Saturday, 20 July 2013

Objective2 headphone amplifier construction guide

Buy your own O2-kit here

Start with measuring all the resistors and labeling them.
Smallest parts first, so solder all the small resistors like this.
Add the diodes, make sure to solder them in the right direction!!! Solder the medium size resistors now too.
The IC-sockets have such short legs to it's a good idea to add them early.
Add the two big resistors at the bottom of the board. Keep 2-3mm distance between the resistors and the board since they can get warm during operation.
Add some of the small capacitors.
Add the slightly bigger capacitors on the bottom right of the board.
Add the blue capacitors.
Solder the LED first, it's important that you get it close to the board and pointing straight forward. Next att the 3.5mm sockets, they snap in to place so they are easy to solder.
Add the power socket. Solder one leg first, reheat the joint and push it in place and then solder the remaining legs.
Add the switches. This can be a bit tricky. Solder only one leg first. Reheat the joint and push the switch into place and make sure it is close to the board and pointing straight forward. If not you will get trouble with the front panel. Solder the rest of the joints when you feel satisfied with the positioning. Add the white square capacitors.
Add the volume potentiometer, try it in the case with front panel on to make sure you put it in the right position.
Volume control soldered to the board. For this kit I had to use the two row in the front.
Now add the two round brown capacitors.
As you can see in the picture there is a bridge between them. Solder the outer legs first, push them in place and then solder the bridge between them. You will need quite a bit of solder here. If you look closely you can see that the on/off switch has only been soldered as one place so far.
Add the four big capacitors. Solder one leg first, push them in place and solder the rest.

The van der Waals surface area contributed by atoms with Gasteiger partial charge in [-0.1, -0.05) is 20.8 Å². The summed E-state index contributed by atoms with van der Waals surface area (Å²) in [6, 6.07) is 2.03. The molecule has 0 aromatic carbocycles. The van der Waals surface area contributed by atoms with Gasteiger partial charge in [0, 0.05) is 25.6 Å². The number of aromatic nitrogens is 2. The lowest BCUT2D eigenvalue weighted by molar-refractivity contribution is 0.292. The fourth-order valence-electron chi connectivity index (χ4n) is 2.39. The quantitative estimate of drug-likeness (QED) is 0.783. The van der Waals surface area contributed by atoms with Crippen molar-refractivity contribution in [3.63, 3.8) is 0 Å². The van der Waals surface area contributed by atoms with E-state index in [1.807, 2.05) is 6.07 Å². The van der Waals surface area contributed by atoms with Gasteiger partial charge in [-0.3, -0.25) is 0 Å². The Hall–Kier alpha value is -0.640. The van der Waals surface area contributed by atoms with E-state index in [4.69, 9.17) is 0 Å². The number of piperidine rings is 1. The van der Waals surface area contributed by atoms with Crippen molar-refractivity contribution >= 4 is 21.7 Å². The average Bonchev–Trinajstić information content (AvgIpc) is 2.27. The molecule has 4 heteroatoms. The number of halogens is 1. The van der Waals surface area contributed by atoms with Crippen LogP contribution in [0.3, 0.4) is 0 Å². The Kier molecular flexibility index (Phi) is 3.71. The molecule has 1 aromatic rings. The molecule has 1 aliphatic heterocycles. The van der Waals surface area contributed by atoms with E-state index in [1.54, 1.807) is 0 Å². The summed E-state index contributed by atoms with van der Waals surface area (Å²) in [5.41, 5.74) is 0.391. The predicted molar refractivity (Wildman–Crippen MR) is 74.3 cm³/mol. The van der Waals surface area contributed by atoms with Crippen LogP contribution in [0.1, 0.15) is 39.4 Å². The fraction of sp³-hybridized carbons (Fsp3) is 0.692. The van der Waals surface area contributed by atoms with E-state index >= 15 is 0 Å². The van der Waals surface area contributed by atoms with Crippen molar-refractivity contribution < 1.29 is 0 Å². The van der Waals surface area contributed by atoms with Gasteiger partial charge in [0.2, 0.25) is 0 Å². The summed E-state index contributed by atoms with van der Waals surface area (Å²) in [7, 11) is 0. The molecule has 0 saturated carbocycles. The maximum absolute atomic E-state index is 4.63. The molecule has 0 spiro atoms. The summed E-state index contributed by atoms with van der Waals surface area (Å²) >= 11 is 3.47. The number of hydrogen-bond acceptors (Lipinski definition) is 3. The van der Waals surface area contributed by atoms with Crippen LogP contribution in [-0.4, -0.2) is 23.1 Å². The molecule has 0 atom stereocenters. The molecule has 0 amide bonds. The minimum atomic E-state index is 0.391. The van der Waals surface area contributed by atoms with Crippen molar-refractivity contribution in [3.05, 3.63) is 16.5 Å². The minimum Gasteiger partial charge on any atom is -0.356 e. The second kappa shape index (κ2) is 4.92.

Solder the battery connectors. If you are going to mount an ODAC on the board you should only solder the two connectors to the left. If you're not planning on using an ODAC, solder both pairs. Make sure they stand straight! Solder one leg first, push to place and solder the rest.
With battery connectors on board. I will be mounting an ODAC to the board so I only soldered the left pair.
Add the ESD-sensitive parts. Be careful with these and try to avoid touching the legs. Solder smallest first and finish with the biggest. The two big ones to the left must be close to the board, otherwise they will hit the roof of the case.
Reheat ALL joints on the board. This is because when you cut the legs off components the joints may crack and provide bad connection. Reheat all joints and the solder will flow out nice and smooth. Measure all resistances and voltages according to NwAvGuy's guide on his blog. If everything measures as it should, try with a pair of scrappy headphones. Don't forget to add the opamps, and make sure you put them in the right places and in the right directions! This is very very important and triple check this before starting it up for the first time.
Don't use your expensive headphones the first time you are playing it. If something is wrong, you don't want to kill your $300 headphones. 

Thursday, 18 July 2013

Behringer iNuke NU6000 fan-mod

So today I decided to swap the fans of my Behringer iNuke NU6000 amplifier. I had to send the first one back because of some electrical buzzing sound coming from within the amplifier. Picked up the new one a couple of days ago and have been running it without fuss the since then. I had some spare time today, so why not do it and be done with it?

First remove the six screws on the top.
Remove the lid. The fan connectors are in the middle of the amplifier.
Remove the screws, four for each fan. The cover comes off too.
This is a picture of the fan connectors on the board. The cables are glued to the connectors which are in turn glued to the board. I decided to remove all the glue with a dremel.
Since the connectors are 2-pin and the fans are 3-pin you have to do some soldering. Twin the wires like this.
Solder it like this.
Don't forget this! Very important to avoid short circuits.
Fans installed. I decided to use a Zalman fan-controller.
Fastened to the side with a double-adhesive strip that came with it.
The back side. Note that I used rubber "screws" for the top two holes. They came with one of the fans (the fans are identical but I got one from a friend and bought the other).

The fans are Fractal Design Real Silent 80mm ( and they are in fact really silent. I tried hooking it up on the kitchen table with the cover off and the only sound I heard was some faint tapping noise from the fans, probably because they were running at such a low speed. The fan controller was set to maximum speed but I still felt like they were running a bit slow. Might be the amplifier has some sort of voltage reduction on low loads. The amplifier is now completely silent. You can't hear it's on unless you put your ear to the back of it. The fan controller isn't really necessary with these fans but it had been lying in the box unopened for three years now so why not use it?

The mod itself is really easy and all you need to know is how to solder together a pair of wires.

Total time: ~2 hours. Total cost: 80SEK ($12). Would I recommend this mod? YES!